Get Updates

Nelson’s emergency services described the New Year’s Eve 2017 road smash in Appleby that killed 23-year-old Matthew Dow as the worst they had ever seen. The offending driver was high on meth and cannabis and was witnessed driving like a maniac and passing recklessly. Matthew was just in the wrong place at the wrong time.

He was the 79th fatality that year caused by a drug impaired driver. These tragic numbers have skyrocketed from 14 in 2014, 27 in 2015, 54 in 2016 to 79 in 2017. There are now more road fatalities caused by drug impaired drivers than by drunk drivers. Police lack tools for getting drugged drivers off the road. The number of prosecutions was only 200 for drug impaired driving compared to 16,000 for drunk driving in 2017.

Matthew’s family sought my support to get drugged drivers off the road. We launched a petition for New Zealand to introduce roadside drug testing as occurs in Australia, the UK and Canada. Police Minister Stewart Nash was dismissive of the petition saying on TVNZ in December 2018 “There’s a Discussion Document that’s been approved by Cabinet that’s going out to the public early next year.”

This was not true. We now know Police and Transport presented Ministers with a Discussion Document on roadside drug testing in December 2017 yet it has been sitting on Minister’s desks for 17 months and is still not public.

The problem is this Government has a blind spot on the dangers of drugs. Green Minister for Road Safety Ms. Genter has rejected Police and Transport Ministry advice. She says saliva drug testing is too intrusive. Meanwhile the Government is liberalising access to recreational drugs like cannabis and weakening enforcement laws on drugs like Meth.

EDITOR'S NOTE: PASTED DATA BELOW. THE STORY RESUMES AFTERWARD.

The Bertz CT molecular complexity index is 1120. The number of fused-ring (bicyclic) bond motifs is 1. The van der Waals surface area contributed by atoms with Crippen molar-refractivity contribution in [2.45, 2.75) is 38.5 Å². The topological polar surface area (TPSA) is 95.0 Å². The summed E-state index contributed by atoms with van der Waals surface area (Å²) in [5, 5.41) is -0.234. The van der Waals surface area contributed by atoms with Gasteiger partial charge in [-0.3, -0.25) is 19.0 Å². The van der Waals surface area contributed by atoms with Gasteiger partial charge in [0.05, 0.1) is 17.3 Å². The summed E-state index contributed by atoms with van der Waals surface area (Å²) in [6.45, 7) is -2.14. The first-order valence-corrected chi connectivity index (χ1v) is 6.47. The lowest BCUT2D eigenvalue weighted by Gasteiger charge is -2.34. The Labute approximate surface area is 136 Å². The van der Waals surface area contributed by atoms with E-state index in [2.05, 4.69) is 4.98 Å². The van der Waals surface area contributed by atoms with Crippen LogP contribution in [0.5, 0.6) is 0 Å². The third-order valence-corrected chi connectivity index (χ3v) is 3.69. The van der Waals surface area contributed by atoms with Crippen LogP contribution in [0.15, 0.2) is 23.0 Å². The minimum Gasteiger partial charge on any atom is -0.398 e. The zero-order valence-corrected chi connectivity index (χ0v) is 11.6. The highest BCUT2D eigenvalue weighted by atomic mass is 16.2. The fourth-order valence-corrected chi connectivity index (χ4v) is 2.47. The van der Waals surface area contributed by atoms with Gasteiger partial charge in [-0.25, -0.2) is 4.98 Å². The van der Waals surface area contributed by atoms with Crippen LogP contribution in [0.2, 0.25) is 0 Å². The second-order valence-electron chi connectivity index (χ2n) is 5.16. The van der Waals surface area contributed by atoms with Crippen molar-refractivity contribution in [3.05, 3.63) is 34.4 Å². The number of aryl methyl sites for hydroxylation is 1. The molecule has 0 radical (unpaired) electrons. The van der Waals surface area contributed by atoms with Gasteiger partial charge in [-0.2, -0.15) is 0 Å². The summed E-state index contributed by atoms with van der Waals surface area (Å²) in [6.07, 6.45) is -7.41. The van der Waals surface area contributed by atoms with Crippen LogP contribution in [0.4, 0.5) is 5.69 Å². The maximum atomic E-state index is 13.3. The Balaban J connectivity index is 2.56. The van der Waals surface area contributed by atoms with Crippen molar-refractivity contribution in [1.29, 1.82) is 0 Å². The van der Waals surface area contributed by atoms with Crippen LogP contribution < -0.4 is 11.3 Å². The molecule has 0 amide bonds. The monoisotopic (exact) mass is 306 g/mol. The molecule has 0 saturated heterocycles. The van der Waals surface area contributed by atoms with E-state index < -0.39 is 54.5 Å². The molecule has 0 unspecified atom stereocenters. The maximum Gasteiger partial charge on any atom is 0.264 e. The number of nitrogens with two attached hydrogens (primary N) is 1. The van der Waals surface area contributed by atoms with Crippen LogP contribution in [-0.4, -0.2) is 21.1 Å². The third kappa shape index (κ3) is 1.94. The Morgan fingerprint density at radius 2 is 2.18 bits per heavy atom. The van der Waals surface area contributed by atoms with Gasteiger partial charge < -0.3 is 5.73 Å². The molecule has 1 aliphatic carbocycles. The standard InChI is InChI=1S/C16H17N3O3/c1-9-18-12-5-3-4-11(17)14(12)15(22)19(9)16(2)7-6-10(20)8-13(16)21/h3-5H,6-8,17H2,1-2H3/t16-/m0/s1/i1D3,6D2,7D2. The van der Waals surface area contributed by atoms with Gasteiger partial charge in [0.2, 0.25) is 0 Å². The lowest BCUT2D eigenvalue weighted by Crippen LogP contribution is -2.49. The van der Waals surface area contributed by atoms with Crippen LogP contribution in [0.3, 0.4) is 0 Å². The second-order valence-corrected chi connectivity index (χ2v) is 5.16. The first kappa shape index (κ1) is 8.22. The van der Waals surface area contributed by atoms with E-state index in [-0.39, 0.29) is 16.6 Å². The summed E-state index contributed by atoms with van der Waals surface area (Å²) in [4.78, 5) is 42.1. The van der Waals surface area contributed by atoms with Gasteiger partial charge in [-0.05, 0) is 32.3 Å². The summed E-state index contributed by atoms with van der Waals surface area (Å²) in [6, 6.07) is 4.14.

I caused a stir in Parliament last week when I questioned Police Minister Stuart Nash. I sought leave to introduce National’s Bill enabling Police to randomly test drivers for drugs. Speaker Mallard inexplicably blocked the Bill against normal Parliamentary practice. I objected resulting in me being suspended from Parliament. I make no apologies. It’s my job to call Ministers out when they are untruthful and to push for progress on important issues for our community.

The following day the Coroners Court reported that the Waverley tragedy in June 2018 was caused by a driver high on cannabis and synthetics. This was the worst road crash in a decade killing seven people. The affected families over the weekend joined Matthew’s family and I in pushing for roadside drug testing.

The Government, with National’s support, quickly passed new gun control laws in response to the 51 tragic deaths in the Christchurch Mosque attack. We need the same urgency in addressing drug impaired drivers who kill over 70 people a year.

I urge Nelsonians to support this campaign. You can sign at my caravan at the Nelson Market this Saturday, at my office or online by searching ‘Matthew Dow Petition’. We need to work together to get drug impaired drivers off our roads.

Share this post